What should you do about a spoiled brat? Jane Eyre and Roald Dahl have some answers...

July 11, 2019
What should you do about a spoiled brat? Jane Eyre and Roald Dahl have some answers...
Vance Osterhout
TeaMusic
Earl GreyHeaven's Only Wishful by MorMor

Dear Erica,

My best-friend’s son is a spoiled brat. She’s always complaining that he doesn’t have friends, and his teachers don’t appreciate his genius, but I think it makes complete sense that no one wants to be around him. I’ve made one or two subtle remarks about his behavior, but as someone without children, she thinks I’m just being judgmental. Any suggestions as to what I can do?

Thanks,

Appalled in Atherton

Dear Appalled in Atherton,

A tricky situation. There’s nothing more appalling than a spoiled child, especially when he’s not your own spoiled child. And, as you probably have figured out, your friend is contributing to the problem by not doing anything about it. As Roald Dahl said, “Some children are spoiled and it is not their fault, it is their parents.”

You probably won’t be able to get your friend to change her way of doing things by telling her what she’s doing wrong. But you might be able to help her by simply handing her a copy of Jane Eyre. If you’ll recall, Jane Eyre was originally raised by her aunt, the cold, and unforgiving Mrs. Reed. But while Mrs. Reed was cruel to Jane, she was oblivious to her own children’s faults, and refused to punish them for their bad behavior. When Jane’s cousin John Reed bullies her mercilessly, and then throws a book at her, his mother punishes Jane! As Charlotte Bronte writes, “John no one thwarted, much less punished; though he twisted the necks of the pigeons, killed the little pea-chicks, set the dogs at the sheep...he called his mother “old girl,” too; bluntly disregarded her wishes; not unfrequently tore and spoiled her silk attire; and he was still “her own darling.”

But tolerating this sort of behavior is not only unpleasant for those around him, but ultimately leads to his own destruction. His behavior doesn’t change as he becomes older, and he is weak, spoiled, and dissolute. As Mrs. Reed’s maid, Bessy, tells Jane, “He could not do worse: he ruined his health and his estate amongst the worst men and the worst women. He got into debt and into jail: his mother helped him out twice, but as soon as he was free he returned to his old companions and habits.” When his debts become too much for him to bear, he commits suicide.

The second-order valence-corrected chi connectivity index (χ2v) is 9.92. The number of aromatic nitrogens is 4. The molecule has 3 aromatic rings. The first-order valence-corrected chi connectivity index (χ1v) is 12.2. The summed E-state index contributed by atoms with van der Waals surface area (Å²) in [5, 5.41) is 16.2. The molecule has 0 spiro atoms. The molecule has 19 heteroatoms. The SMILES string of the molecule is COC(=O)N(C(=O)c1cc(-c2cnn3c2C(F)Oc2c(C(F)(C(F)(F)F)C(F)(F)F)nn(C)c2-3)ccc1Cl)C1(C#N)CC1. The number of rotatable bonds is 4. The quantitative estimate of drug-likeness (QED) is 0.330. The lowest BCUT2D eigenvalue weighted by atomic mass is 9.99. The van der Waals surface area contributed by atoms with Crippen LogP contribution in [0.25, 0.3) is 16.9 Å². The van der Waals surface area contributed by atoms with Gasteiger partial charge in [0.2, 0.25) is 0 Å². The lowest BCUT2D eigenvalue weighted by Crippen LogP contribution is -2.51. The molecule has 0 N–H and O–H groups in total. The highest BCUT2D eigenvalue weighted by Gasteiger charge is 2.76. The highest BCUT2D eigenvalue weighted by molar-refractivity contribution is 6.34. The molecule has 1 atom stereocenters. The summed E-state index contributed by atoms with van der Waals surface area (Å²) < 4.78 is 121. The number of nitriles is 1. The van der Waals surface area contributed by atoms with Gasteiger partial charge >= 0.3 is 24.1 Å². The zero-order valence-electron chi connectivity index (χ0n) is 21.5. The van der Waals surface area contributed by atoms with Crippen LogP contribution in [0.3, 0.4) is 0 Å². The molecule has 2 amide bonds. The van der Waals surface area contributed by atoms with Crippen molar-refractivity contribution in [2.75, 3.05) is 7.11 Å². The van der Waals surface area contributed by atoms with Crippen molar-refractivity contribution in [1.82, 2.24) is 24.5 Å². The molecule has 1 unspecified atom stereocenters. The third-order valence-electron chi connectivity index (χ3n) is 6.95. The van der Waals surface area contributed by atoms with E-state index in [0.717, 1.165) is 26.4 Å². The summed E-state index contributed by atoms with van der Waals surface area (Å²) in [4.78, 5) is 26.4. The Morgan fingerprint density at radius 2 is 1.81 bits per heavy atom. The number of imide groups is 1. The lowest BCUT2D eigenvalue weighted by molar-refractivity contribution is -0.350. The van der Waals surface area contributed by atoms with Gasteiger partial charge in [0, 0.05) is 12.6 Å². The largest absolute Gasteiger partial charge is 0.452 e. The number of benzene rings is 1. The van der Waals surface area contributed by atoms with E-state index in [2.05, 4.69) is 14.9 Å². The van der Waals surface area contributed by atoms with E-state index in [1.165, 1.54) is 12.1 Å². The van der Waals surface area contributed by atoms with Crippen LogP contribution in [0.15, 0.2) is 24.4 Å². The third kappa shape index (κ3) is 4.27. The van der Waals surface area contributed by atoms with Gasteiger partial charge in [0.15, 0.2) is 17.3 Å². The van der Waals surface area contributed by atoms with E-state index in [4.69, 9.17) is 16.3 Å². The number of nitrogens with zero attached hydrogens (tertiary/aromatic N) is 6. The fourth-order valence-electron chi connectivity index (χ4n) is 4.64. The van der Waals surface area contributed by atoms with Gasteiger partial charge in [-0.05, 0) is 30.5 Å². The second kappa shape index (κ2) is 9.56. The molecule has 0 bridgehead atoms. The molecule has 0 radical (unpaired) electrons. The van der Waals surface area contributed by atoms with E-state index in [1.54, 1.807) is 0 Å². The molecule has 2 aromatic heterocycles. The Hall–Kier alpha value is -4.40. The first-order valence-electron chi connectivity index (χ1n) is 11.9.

In contrast, Charlotte Bronte shows the fate of Mr. Rochester’s, illegitimate ward, Adele. “A genuine daughter of Paris” as Mr. Rochester mockingly describes her, Adele is originally raised by her immoral French mother, who ultimately abandons her and runs off with a lover. She is then adopted by Mr. Rochester. Jane acts as her governess, and then becomes her guardian when she weds Mr. Rochester. And unlike John Reed who is spoiled and horrible, Adele has “a sound English education which corrected in a great measure her French defects.” Jane reflects that “when Adele left school, I found in her a pleasing and obliging companion: docile, good-tempered, and well-principled.”

Ignore the xenophobic tone, the English have always had a love/hate relationship with the French, or the Frogs as they are called to this day. The important thing to note is that Jane believes that giving Adele love, attention, and a sound education helped her become a well-principled adult. And while I would never advise a parent to provide only discipline, a childhood without any discipline is guaranteed to ruin the child. Who can forget greedy Augustus, and spoiled Veruca in Charlie and the Chocolate Factory?

But nobody wants to be told that they are spoiling their child, and so the best thing you can do is hand your friend a copy of Jane Eyre at the next Book Club(as a teatime reader, I’m sure you’re in one!), and bring up the topic of John Reed. She might not see the connection immediately, but the thought of her little darling ending up in dire straits might spur her into action. And if that doesn’t work,maybe a movie night with Charlie and the Chocolate Factory will teach her the error of her ways. Just make sure you hum along to the oompa loompas!

Who do you blame when your kid is a brat. Pampered and spoiled like a siamese cat. Blaming the kids is a lie and a shame. You know exactly who's to blame. The mother and the father.”

You might not have children, but your friend can’t discredit the words of one of the world’s most popular children’s authors. Hope she and her little darling change their ways soon!

Best,

Erica